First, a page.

I seem to often have a need to test small speakers, but audio sources these days tend to expect the speakers to have their own amplifier built-in. Rather than always having to hijack some other system and rig up appropriate amplifiers and wiring I decided to make a small test device that can directly drive speakers as low as 4 ohms. Originally, I was just going to build an amplifier, but I found an MP3 player with built-in amp for a ridiculous price of $1.78 with free shipping so this is what I built....
The idea to make yafrd (yet another filament roll dispenser) originates trying to 3D Print some of these useful support available on internet. Unfortunately I too frequently find objects (and not only in this case) that "in theory" will work perfectly but then when having the components in your hands arises mechanical issues making them almost useless or very difficult to use or build.
Some of the tools I tried was too complex, other was too expansive and in some cases requiring components that was not worthy.
The idea of a filament support like the one shown in the image above was attracting for several reasons, first of all the very small size. With a similar design I found a project using bearings and a complex format for the rotating parts to be considered just an inspiring idea.
I note a curious fact in many projects published ready for download and print on specific sites; one for all http://thingiverse.com/ Exploring the tons of project you can find on this site it is frequent to find very good ideas with incomplete parts, as well as projects granted to work by the author but without any image of the final result.
Thus, I decided to create one the minimal needs requested to satisfy the reliability was the following:
The following images shows the CAD parts (designed with Rhino 3D v. 4)
The spool is placed on a couple of modules and every module has two wheels that should rotate freely keeping the filament roll in place. To make easy the 3D printing of every wheel it is compound of three pieces assembled as shown in the image below.
Remain two mechanical problems to solve without using a couple of bearing every wheel, redundant for the scope of this tool. The first problem is the screw that should be closed firmly but should not block the rotation and the second is that locking the Allen screw the support should not be deformed. The solution adopted is a double-axis on every wheel, as shown in the following quoted design.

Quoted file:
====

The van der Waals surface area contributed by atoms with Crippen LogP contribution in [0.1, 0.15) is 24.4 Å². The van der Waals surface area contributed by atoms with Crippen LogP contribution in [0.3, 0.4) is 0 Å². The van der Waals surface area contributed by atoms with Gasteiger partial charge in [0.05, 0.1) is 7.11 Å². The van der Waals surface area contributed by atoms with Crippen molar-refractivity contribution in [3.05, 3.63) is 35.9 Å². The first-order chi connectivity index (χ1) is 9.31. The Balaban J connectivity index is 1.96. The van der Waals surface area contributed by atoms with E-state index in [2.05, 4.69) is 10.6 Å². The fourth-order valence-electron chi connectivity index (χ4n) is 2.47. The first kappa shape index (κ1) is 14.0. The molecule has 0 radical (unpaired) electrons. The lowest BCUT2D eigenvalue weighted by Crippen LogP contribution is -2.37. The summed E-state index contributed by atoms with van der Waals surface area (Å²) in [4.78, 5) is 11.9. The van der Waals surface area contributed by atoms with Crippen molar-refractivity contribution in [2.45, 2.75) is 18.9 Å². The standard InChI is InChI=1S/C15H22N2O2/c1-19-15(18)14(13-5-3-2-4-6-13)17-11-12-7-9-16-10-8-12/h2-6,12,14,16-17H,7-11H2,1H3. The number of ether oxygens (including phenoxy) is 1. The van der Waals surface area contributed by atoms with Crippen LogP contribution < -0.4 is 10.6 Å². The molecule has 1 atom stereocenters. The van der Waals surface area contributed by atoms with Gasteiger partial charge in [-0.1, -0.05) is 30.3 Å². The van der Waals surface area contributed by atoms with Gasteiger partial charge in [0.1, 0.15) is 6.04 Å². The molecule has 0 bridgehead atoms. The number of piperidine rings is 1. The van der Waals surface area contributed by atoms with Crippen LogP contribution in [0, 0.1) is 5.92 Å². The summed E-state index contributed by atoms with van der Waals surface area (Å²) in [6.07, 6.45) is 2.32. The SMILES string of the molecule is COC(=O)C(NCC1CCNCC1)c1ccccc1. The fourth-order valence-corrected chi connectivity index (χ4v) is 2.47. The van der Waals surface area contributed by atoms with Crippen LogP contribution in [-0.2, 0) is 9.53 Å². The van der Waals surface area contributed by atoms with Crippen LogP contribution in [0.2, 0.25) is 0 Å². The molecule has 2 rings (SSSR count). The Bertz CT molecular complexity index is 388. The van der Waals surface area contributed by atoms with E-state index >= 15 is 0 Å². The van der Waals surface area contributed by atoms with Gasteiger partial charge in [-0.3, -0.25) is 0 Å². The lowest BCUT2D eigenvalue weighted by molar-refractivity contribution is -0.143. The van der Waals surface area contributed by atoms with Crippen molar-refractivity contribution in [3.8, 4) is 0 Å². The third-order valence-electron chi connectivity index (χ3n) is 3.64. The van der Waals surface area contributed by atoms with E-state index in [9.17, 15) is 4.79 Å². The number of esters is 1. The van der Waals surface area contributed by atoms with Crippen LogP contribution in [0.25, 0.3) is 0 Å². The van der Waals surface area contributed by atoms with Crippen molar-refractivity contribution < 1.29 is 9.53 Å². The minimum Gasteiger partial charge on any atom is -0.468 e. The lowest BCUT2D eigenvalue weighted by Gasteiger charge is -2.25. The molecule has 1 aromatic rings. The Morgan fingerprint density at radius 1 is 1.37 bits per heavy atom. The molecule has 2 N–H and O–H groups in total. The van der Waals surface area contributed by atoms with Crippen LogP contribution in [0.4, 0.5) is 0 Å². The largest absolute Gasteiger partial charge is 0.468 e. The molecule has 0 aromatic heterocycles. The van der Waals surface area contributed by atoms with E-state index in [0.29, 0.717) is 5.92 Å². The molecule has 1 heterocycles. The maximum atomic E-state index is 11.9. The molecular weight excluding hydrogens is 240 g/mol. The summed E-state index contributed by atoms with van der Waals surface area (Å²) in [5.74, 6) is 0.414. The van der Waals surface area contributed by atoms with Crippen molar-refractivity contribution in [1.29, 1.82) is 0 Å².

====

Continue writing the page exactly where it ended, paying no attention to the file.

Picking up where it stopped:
The internal axis (the red one in the design) has an internal diameter of about 4 mm that remain fixed by the Allen screw. The compound wheel has an internal diameter that is about 0.6 mm wider than the internal axis so that the wheel can rotate freely. The compound wheel is also 1 mm shortest than the internal axis (respectively 11 mm and 12 mm) When the screw is locked the external border remain fixed to the internal axis and the drive wheels can freely rotate.
The following images shows the components to assemble the tool. As you can see, two M4 10 mm Allen screws and two nuts are needed to keep together the wheels. Optionally the four holes on the base support can be used to fix the couple of rotating supports on a base.
The following images show how the support is kept in place and how it works.
The fully assembled product or the assembly kit is also available on Drobott.com
See also the Instructable 3D Printer Filament Spooler Support Assembly Guide
I just wanted to share with you something that I have recently seen, despite of probably many of you have seen it before...
It is a digital-style sun clock, here is the link
For sure there are in this community people who can improve it !!
3D printers are great for printing iconic props from the movies. Here is my version of a Star Trek phaser:
If you need the file, let me know.
The Triple Gaff project is a solution to carrying heavy objects with narrow handles that cut into your fingers.
The Triple Gaff has hooks that grab narrow handles on objects to be carried, but the handle of the Triple Gaff has a large diameter to distribute the load over a larger surface area thus translating the concentrated high stress load from a narrow handle to a low stress load.
The shape is designed to be 3D printed with no support structures.
It can prevent finger pain while carrying grocery bags, garbage bags or paint cans.
A paint can puts over 30 psi on the fingers, which is enough to cut off circulation and if carried for any length of time will become painful.